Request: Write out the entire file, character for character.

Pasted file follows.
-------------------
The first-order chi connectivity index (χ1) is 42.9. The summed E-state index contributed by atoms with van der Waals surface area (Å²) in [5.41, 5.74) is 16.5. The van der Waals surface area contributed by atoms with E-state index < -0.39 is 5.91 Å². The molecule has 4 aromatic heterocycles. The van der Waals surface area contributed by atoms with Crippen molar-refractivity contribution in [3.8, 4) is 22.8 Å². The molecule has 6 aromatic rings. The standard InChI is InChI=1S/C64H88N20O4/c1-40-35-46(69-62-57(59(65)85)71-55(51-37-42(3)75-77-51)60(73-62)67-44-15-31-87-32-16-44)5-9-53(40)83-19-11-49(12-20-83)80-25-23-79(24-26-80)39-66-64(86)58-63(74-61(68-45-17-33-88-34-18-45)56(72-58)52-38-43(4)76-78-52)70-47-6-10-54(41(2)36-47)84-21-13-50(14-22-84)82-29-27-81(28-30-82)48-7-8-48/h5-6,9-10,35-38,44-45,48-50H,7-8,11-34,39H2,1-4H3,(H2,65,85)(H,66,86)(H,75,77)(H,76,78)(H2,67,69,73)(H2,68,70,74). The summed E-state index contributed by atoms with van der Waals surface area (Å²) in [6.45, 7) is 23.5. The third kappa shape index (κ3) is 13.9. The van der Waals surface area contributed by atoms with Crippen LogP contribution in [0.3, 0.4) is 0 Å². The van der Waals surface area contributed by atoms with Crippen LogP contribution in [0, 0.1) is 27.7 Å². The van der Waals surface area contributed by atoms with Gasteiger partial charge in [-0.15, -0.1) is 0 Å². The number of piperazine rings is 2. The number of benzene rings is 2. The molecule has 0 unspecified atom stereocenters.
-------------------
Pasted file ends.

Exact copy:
The first-order chi connectivity index (χ1) is 42.9. The summed E-state index contributed by atoms with van der Waals surface area (Å²) in [5.41, 5.74) is 16.5. The van der Waals surface area contributed by atoms with E-state index < -0.39 is 5.91 Å². The molecule has 4 aromatic heterocycles. The van der Waals surface area contributed by atoms with Crippen molar-refractivity contribution in [3.8, 4) is 22.8 Å². The molecule has 6 aromatic rings. The standard InChI is InChI=1S/C64H88N20O4/c1-40-35-46(69-62-57(59(65)85)71-55(51-37-42(3)75-77-51)60(73-62)67-44-15-31-87-32-16-44)5-9-53(40)83-19-11-49(12-20-83)80-25-23-79(24-26-80)39-66-64(86)58-63(74-61(68-45-17-33-88-34-18-45)56(72-58)52-38-43(4)76-78-52)70-47-6-10-54(41(2)36-47)84-21-13-50(14-22-84)82-29-27-81(28-30-82)48-7-8-48/h5-6,9-10,35-38,44-45,48-50H,7-8,11-34,39H2,1-4H3,(H2,65,85)(H,66,86)(H,75,77)(H,76,78)(H2,67,69,73)(H2,68,70,74). The summed E-state index contributed by atoms with van der Waals surface area (Å²) in [6.45, 7) is 23.5. The third kappa shape index (κ3) is 13.9. The van der Waals surface area contributed by atoms with Crippen LogP contribution in [0.3, 0.4) is 0 Å². The van der Waals surface area contributed by atoms with Crippen LogP contribution in [0, 0.1) is 27.7 Å². The van der Waals surface area contributed by atoms with Gasteiger partial charge in [-0.15, -0.1) is 0 Å². The number of piperazine rings is 2. The number of benzene rings is 2. The molecule has 0 unspecified atom stereocenters.